Honeycomb like material developed by U.S. Department of Energy for solar windows
We’ve seen those solar energy soaking windows before. The scientists at the U.S. Department of Energy’s (DOE) Brookhaven National Laboratory and Los Alamos National Laboratory have come up with a material that could make the whole solar-window concept a lot more practical and realistic. The material basically uses semiconducting polymer doped with carbon-rich fullerenes. This material when applied to a surface self-assembles in a repeating pattern of micron-sized hexagonal-shaped cells like those in a honeycomb. Also, since the polymer chains pack together only at the edges of the hexagons, the material is almost transparent.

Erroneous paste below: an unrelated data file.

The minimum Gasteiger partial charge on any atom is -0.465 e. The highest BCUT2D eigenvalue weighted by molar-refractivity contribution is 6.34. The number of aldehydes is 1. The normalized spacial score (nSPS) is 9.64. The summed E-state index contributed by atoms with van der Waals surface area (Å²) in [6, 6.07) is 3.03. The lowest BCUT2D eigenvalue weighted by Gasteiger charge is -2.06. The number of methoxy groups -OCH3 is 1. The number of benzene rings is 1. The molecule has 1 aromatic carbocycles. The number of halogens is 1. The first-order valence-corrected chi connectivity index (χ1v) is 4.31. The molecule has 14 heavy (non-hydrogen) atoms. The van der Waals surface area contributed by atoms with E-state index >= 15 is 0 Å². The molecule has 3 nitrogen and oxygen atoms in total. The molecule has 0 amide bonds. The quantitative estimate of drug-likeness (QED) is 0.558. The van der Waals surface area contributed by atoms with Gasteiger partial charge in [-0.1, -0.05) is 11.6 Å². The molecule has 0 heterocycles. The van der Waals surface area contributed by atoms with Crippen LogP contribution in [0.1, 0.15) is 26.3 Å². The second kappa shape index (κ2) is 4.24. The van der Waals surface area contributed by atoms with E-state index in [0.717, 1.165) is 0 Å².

The edges of the honeycombed material absorb all that light and energy while the empty centers don’t. Technology today is constantly evolving, and with developments like these, we see a really bright future through some pretty green windows!